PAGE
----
Comment: While Morris, a pleasant fellow, certainly has the right to make the argument against school prayer (which was deemed unconstitutional by the Supreme Court), his public advocacy for this, as a conservative Catholic priest on a network which promotes a conservative agenda, is problematic. I suspect a liberal Protestant clergyperson or Reform/Conservative rabbi might have a different take on school prayer – but they are conspicuously absent at Fox. This is clearly a Constitutional issue involving the separation of church and state. That Father Jonathan Morris, the only clergy employed by Fox News as a contributor, has such disregard for the Constitution, suggests an agenda which does promote the breakdown of the “wall of separation” – an agenda promoted by the religious right for whom Fox is their sanctuary. In addition to providing the Fox congregation with, as he says, “special commentary on ordinary news,” he draws “from the social, human, spiritual, religious, ethical and moral levels to help viewers make a fully informed judgment for themselves.” Does his commentary, based on the perspective of the Catholic Church, on Fox “opinion” shows, help viewers make an “informed judgment” or is he just promoting/preaching right wing talking points to an audience/congregation who would never question the word of a priest? God only knows…!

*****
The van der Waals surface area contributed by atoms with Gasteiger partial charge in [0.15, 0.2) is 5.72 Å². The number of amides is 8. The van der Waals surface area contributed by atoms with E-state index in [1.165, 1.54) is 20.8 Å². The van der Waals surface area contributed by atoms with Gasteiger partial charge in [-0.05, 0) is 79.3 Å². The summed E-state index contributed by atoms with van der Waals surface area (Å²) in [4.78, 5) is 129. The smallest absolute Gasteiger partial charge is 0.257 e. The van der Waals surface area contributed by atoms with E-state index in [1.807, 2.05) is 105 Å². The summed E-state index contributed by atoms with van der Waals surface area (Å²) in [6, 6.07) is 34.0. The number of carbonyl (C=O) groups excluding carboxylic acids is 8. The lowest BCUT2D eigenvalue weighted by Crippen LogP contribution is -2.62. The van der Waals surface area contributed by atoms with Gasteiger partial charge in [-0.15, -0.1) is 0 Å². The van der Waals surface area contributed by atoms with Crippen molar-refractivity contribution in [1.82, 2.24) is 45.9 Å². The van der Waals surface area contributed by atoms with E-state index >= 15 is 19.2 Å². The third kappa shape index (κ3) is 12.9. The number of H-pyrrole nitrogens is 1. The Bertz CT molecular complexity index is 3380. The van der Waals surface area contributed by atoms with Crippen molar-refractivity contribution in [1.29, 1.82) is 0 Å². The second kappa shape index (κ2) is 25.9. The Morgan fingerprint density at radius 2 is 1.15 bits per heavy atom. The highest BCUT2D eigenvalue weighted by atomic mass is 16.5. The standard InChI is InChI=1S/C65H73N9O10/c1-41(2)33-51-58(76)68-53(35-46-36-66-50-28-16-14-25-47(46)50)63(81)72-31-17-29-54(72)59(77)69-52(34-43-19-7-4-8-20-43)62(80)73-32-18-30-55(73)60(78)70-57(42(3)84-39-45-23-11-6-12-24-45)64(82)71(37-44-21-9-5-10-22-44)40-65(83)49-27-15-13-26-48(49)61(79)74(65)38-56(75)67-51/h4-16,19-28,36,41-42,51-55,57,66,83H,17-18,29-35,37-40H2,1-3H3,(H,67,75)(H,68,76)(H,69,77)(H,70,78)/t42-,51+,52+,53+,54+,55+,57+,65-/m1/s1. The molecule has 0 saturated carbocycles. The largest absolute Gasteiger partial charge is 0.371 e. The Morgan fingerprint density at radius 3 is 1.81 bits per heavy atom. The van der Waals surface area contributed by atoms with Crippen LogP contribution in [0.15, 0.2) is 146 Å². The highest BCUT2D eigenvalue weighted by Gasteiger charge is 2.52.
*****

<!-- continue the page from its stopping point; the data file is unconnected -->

*As noted by our favorite Fox Fan, Juanito, Father Morris is a "contributor" to Fox and not a "correspondent." The Fox News website describes him as a "general news contributor." My sentence, which read that Father Morris is a religion "correspondent," has been amended to show that the "correspondent" nomenclature was given to him by the host of the segment. Also added was a comment about Mike Huckebee whose function is not the same as Morris'. Apologies to Father Morris for the wrong designation and thanks to Juanito for reading News Hounds and pointing out my mistake

*Sentence changed to accurately reflect Morris' status.